How Much Will Access Cost

Where an adjoining owner’s express consent is required for scaffold, hoarding or crane access such consent will generally be subject to conditions and one of the more contentious conditions is the payment of a consideration.

This will generally be in the form of a weekly payment for a fixed period with a more punitive sum payable in respect of any over-run.

An adjoining owner can request any amount they wish but their negotiating strength will depend upon what alternative options are available to the building owner. A good example would be a situation where a developer could complete the works with the use of either a standard tower crane or a crane with a considerably more expensive luffing jib which was capable of working within a tighter radius and thus removing the need for access.

In such circumstances the quantum of any payment might be based on the additional cost associated with the alternative option.

If there are no alternatives available the quantum of any consideration should be at least loosely based on the circumstances rather than plucked out of the air by the adjoining owners. The payment should reflect:

  1. The inconvenience suffered by the adjoining owner e.g. by the loss of a portion of their land. If the land that is put out of use is a drive way the inconvenience suffered would be much greater than losing a narrow strip at the end of the garden.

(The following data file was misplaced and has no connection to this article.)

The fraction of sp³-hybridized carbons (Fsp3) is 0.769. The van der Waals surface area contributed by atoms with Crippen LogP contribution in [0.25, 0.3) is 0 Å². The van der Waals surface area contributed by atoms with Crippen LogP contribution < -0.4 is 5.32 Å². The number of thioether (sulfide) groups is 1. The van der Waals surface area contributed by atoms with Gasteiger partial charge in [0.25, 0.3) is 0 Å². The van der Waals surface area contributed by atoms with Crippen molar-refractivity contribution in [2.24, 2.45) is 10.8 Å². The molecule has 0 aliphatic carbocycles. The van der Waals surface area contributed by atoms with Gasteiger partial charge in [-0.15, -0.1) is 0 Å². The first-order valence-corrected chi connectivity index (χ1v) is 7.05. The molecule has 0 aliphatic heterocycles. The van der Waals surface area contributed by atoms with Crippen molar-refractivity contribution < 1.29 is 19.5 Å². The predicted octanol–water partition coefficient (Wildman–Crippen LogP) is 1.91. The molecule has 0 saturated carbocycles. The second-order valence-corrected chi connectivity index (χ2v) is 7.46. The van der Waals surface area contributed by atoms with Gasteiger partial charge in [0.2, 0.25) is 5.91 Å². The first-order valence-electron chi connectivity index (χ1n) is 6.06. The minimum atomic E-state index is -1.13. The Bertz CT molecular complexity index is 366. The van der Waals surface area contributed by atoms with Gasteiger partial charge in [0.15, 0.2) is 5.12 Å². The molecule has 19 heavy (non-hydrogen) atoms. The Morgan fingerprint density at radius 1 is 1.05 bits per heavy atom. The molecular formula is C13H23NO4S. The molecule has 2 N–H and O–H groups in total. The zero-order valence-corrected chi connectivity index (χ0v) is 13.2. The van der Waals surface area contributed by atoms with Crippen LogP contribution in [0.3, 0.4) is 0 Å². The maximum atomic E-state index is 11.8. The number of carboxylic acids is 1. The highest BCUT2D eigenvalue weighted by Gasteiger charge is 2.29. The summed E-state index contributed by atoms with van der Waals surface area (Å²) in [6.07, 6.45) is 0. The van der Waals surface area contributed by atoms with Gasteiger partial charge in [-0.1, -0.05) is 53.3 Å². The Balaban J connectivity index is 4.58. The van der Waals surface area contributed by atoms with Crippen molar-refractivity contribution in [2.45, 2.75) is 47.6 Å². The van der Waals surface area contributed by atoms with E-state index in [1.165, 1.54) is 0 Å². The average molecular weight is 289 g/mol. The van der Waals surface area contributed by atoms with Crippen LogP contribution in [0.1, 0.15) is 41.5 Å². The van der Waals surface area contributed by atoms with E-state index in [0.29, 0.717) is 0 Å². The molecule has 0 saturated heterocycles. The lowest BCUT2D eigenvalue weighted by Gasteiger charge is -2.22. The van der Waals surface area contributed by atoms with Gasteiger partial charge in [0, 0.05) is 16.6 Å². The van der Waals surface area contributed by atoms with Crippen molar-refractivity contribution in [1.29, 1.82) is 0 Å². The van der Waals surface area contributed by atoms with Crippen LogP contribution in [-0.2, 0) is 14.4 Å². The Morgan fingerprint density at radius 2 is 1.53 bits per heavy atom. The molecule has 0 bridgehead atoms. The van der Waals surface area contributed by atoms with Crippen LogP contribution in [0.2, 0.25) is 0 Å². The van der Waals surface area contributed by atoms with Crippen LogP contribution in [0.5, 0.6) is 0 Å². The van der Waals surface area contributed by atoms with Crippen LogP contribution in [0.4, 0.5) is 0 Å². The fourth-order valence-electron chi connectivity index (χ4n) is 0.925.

2. Reduced living conditions due to loss of light. This would obviously be more significant if it is the light to a living room or kitchen that is injured as opposed to, say, a bathroom.
  3. Disturbance from noise, vibration or dust associated with the works. The conditions within the Licence should endeavour to alleviate these issues.

None of these are generally easy to quantify but an experienced surveyor should have a frame of reference upon which to base advice.

Where a developer erects a crane and oversails an adjoining owner’s land without agreement the adjoining owner has 2 remedies available to them; an injunction or the payment of a Licence fee through court proceedings (compensation). However, if they peruse the latter option they cannot hold the contractor to ransom by demanding an unreasonably high sum.

In Woolerton & Wilson v Richard Costain Ltd [1970] an adjoining owner entered negotiations with the contractor but refused the contractor’s offer of £250 per week plus a promise to insure against any damage that might be caused. When the contractor erected the crane the adjoining owner applied to court for an injunction.  The court granted the injunction but suspended it for 2 years (which would take it beyod the required period of access). Courts will therefore consider at a wide range of issues including whether or not the contractor has acted reasonably in offering payment for a licence fee.

It is occasionally in the adjoining owner’s interest to agree reciprocal rights as an alternative to a cash consideration. If an adjoining owner is likely to require access for their own works in the future this would be a way of ensuring that they get it. Any such agreement would need to be registered against both titles at the Land Registry and be binding upon successors in title.

If you require any advice on matters relating to access please do not hesitate to contact us either via email or on 020 7183 2578

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